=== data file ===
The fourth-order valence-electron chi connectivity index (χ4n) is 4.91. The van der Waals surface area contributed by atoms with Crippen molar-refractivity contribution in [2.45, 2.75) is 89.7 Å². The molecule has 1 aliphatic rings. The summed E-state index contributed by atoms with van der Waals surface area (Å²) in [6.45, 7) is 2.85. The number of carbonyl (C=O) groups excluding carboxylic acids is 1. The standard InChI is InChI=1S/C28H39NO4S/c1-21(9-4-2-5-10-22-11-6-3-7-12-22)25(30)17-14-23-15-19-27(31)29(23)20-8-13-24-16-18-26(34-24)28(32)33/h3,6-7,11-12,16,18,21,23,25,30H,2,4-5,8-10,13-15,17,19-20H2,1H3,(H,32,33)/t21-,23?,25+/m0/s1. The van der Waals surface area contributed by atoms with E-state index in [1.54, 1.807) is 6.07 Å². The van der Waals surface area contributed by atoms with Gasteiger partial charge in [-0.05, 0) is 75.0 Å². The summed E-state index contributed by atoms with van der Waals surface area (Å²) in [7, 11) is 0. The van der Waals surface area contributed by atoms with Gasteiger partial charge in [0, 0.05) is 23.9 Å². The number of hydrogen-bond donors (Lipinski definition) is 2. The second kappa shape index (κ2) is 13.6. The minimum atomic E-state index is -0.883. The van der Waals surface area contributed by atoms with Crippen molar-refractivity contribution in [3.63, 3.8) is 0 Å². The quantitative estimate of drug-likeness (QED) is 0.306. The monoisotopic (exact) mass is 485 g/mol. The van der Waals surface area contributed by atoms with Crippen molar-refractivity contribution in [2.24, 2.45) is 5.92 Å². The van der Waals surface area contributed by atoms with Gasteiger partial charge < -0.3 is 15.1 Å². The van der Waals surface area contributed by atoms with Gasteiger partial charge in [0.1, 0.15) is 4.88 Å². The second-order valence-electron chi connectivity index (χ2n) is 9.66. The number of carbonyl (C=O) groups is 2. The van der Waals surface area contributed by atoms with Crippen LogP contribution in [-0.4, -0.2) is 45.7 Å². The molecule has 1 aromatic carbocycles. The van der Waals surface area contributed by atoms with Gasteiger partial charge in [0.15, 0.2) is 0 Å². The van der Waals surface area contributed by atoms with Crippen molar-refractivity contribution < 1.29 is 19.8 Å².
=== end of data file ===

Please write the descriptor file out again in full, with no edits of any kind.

The fourth-order valence-electron chi connectivity index (χ4n) is 4.91. The van der Waals surface area contributed by atoms with Crippen molar-refractivity contribution in [2.45, 2.75) is 89.7 Å². The molecule has 1 aliphatic rings. The summed E-state index contributed by atoms with van der Waals surface area (Å²) in [6.45, 7) is 2.85. The number of carbonyl (C=O) groups excluding carboxylic acids is 1. The standard InChI is InChI=1S/C28H39NO4S/c1-21(9-4-2-5-10-22-11-6-3-7-12-22)25(30)17-14-23-15-19-27(31)29(23)20-8-13-24-16-18-26(34-24)28(32)33/h3,6-7,11-12,16,18,21,23,25,30H,2,4-5,8-10,13-15,17,19-20H2,1H3,(H,32,33)/t21-,23?,25+/m0/s1. The van der Waals surface area contributed by atoms with E-state index in [1.54, 1.807) is 6.07 Å². The van der Waals surface area contributed by atoms with Gasteiger partial charge in [-0.05, 0) is 75.0 Å². The summed E-state index contributed by atoms with van der Waals surface area (Å²) in [7, 11) is 0. The van der Waals surface area contributed by atoms with Gasteiger partial charge in [0, 0.05) is 23.9 Å². The number of hydrogen-bond donors (Lipinski definition) is 2. The second kappa shape index (κ2) is 13.6. The minimum atomic E-state index is -0.883. The van der Waals surface area contributed by atoms with Crippen molar-refractivity contribution in [3.63, 3.8) is 0 Å². The quantitative estimate of drug-likeness (QED) is 0.306. The monoisotopic (exact) mass is 485 g/mol. The van der Waals surface area contributed by atoms with Crippen molar-refractivity contribution in [2.24, 2.45) is 5.92 Å². The van der Waals surface area contributed by atoms with Gasteiger partial charge < -0.3 is 15.1 Å². The van der Waals surface area contributed by atoms with Gasteiger partial charge in [0.1, 0.15) is 4.88 Å². The second-order valence-electron chi connectivity index (χ2n) is 9.66. The number of carbonyl (C=O) groups is 2. The van der Waals surface area contributed by atoms with Crippen LogP contribution in [-0.4, -0.2) is 45.7 Å². The molecule has 1 aromatic carbocycles. The van der Waals surface area contributed by atoms with Gasteiger partial charge in [0.15, 0.2) is 0 Å². The van der Waals surface area contributed by atoms with Crippen molar-refractivity contribution < 1.29 is 19.8 Å².